Obama plan to let temporary Bush II tax cuts expire but keep cuts for others will help weak economy.

By Marc Jampole

We start with the fact that we have both a weak economy and a heavy debt burden.  It would be great to reduce the debt, but…

If we let the temporary tax cuts of the Bush II Administration taxes end, people will have less money to spend, so the economy will shrink.

If we cut government programs which pump money into the economy, people will have less money to spend, so the economy will shrink.

How then to pay off some of our enormous national debt? 

The key to my mind is to let the Bush II tax breaks expire on money that does not create jobs. Two examples:

·        Any investment in the secondary market, which means, the buying and selling of stocks and bonds that do not result in additional funds for job-creating corporations. When you buy an initial offering of stock, the money goes to the company, but from then on, buying or selling that stock does not create any jobs, only transfers wealth between buyers and sellers.
·        The purchase of fine art and those luxury items for which high quality but less expensive substitutes are available. For example, producing a pair of luxury blue jeans costs about the same in materials and labor (including marketing) as producing a pair of quality jeans you can buy in a department store. It’s not the profit, but the costs to produce and sell that create new jobs. The enormous profit that the luxury item commands represents an exchange of wealth between the wealthy person buying the jeans and the wealthy people who own the company, but no additional jobs.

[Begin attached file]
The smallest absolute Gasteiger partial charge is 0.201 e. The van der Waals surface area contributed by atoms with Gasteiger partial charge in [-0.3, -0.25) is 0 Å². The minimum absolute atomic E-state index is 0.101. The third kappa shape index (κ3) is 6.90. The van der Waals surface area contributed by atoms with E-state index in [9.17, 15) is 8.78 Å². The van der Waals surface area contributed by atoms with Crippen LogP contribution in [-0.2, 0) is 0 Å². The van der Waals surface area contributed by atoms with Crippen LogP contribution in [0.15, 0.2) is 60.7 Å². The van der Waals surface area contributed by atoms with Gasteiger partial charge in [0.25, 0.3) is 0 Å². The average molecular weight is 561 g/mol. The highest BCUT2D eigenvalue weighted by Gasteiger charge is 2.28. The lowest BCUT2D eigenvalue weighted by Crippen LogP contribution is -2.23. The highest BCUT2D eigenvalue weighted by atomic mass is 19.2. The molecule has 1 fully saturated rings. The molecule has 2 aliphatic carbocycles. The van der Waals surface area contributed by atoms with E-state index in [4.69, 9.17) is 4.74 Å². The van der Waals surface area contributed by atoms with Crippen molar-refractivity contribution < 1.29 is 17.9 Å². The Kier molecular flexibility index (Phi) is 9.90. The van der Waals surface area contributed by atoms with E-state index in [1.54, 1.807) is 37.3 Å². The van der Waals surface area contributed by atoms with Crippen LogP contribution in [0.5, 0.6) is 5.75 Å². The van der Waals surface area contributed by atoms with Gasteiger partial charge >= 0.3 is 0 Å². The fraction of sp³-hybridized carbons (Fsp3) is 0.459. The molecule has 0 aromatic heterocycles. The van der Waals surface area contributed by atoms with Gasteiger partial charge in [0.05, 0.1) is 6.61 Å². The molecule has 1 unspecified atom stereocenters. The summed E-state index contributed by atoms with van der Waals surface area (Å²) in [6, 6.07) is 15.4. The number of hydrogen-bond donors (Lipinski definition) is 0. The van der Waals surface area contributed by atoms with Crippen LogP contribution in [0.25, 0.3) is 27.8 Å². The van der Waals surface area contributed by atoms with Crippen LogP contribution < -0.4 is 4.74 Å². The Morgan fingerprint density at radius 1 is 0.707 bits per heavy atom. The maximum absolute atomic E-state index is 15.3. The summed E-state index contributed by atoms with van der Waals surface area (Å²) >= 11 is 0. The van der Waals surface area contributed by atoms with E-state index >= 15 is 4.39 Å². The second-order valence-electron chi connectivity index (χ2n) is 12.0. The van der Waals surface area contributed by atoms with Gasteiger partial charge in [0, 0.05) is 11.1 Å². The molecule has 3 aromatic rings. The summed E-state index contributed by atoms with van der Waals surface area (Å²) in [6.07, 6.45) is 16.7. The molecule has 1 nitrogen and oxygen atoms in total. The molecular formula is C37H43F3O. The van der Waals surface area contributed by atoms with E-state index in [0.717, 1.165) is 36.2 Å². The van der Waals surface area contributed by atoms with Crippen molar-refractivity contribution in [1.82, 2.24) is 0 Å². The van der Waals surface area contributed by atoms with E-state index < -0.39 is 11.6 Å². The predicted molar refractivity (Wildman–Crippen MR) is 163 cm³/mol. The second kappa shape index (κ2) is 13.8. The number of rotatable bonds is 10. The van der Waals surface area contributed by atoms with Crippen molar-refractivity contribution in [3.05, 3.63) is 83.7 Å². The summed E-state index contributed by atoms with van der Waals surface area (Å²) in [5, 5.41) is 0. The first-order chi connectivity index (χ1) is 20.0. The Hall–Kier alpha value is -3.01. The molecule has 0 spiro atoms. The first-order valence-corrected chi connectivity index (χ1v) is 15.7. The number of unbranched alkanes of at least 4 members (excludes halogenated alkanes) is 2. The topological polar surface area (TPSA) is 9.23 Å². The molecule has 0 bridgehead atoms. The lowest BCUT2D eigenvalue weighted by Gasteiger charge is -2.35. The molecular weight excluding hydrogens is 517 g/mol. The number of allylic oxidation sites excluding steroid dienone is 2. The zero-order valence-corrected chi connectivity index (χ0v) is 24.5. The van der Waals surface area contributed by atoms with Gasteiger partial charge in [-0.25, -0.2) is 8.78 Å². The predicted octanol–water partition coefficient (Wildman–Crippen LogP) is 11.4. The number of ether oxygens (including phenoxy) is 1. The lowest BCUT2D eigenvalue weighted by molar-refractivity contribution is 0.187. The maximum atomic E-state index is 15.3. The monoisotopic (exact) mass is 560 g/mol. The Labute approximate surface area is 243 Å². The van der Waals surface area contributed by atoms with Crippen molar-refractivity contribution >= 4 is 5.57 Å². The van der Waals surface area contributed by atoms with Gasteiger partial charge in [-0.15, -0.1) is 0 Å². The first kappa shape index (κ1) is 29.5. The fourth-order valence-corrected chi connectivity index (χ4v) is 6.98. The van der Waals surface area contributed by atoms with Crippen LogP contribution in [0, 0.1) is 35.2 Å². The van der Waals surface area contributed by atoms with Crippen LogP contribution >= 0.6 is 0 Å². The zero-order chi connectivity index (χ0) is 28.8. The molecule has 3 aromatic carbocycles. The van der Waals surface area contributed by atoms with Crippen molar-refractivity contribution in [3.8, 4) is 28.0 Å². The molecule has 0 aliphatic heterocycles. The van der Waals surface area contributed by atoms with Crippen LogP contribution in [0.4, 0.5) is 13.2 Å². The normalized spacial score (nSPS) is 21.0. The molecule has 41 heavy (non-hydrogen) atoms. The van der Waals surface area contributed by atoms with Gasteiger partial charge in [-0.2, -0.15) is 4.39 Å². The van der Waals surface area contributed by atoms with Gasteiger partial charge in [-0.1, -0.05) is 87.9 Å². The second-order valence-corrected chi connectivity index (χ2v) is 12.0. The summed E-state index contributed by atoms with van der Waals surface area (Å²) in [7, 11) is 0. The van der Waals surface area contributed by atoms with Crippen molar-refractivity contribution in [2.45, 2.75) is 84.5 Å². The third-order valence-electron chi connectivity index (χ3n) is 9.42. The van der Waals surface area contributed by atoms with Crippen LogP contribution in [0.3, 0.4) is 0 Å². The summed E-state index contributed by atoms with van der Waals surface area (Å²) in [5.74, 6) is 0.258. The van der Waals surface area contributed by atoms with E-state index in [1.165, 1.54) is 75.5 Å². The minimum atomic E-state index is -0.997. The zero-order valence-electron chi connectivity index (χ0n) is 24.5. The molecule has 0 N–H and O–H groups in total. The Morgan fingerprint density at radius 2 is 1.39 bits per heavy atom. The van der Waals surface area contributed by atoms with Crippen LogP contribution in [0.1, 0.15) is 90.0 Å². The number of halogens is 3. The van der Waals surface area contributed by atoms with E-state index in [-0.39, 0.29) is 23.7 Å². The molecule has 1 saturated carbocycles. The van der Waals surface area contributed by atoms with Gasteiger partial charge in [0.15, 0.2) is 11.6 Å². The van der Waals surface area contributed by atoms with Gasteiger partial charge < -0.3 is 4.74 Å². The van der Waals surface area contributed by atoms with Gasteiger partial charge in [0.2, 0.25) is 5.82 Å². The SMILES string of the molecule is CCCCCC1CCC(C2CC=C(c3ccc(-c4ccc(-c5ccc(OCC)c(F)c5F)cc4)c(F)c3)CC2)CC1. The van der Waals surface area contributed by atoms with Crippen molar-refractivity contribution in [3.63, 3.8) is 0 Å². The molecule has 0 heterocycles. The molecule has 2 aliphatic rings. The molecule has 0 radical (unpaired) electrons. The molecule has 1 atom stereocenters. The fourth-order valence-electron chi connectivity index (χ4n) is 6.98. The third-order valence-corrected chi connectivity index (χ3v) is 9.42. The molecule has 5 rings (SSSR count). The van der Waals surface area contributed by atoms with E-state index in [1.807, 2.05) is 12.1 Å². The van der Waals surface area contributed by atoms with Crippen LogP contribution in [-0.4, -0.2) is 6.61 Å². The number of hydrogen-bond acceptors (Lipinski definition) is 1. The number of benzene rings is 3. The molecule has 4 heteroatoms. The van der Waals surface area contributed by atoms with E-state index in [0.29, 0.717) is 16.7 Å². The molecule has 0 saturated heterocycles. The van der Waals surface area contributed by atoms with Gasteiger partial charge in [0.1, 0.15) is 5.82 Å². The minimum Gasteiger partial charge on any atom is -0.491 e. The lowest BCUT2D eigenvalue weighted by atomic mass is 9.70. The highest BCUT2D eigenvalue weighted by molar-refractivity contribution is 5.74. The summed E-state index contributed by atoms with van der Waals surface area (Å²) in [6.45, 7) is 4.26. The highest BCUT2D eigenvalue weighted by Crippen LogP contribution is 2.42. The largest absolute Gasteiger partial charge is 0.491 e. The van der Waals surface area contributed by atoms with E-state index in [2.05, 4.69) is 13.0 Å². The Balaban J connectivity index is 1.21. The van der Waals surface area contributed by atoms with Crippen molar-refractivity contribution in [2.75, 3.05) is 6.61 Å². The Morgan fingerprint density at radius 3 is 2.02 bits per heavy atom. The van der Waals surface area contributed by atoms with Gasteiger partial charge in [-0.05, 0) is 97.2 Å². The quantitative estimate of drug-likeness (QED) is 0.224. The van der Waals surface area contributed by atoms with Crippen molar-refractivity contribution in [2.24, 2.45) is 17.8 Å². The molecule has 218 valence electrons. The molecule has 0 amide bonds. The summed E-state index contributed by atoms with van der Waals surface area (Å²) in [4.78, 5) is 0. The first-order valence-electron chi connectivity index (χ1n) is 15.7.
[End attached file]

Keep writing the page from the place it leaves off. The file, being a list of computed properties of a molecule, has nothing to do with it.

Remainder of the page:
My point is that the more money you make, the more of what you make gets put into assets that do not create jobs or create relatively few jobs for the money spent. Virtually everything that the poor and the near poor make goes right back into the economy, as does most of what the middle class makes. It is only the wealthy and near wealthy who can keep much of their money out of the job-producing economy.

That’s why President Obama is absolutely spot on to propose letting the Bush II cuts expire, but only on those with incomes of more than $250,000.  As the President said earlier this week, “These tax cuts for the wealthiest Americans are also the tax cuts that are least likely to promote growth.”

As with any proposal to increase regulation or raise taxes on the wealthy or near wealthy, a major thrust of the Republican reaction is to invoke “small business.”  And as always, Democrats fall for it, hook, line and sinker and thereby let Republicans control the terms of the debate. This week, for example, there have been dueling versions of how many small business owners would have to start paying the additional taxes if the Bush II cuts expire for those earning more than $250,000: The President’s people say it’s a mere 3% who will have their taxes return to what they were before Bush II and Congress went “bat-Cantor crazy”; whereas the Republicans (purposely misunderstanding a detail of a non-partisan report) aver that it’s 50%. The very definition of small business is up for question: for Small Business Administration purposes, it covers businesses that have as many as 1,500employees and sell as much as $21.5 million a year. Sounds pretty big to me.

The entire small business argument is nothing more than a smoke screen. Whether one owns a small business, is a high-powered attorney, plays a professional sport or runs a public company, does it really matter how the money is earned? $250,000 is a lot of money to earn in one year, more than 98% of the population makes.  In our troubled time, it’s not too much to ask people to pay in taxes what they used to pay before the disastrous Bush II Administration.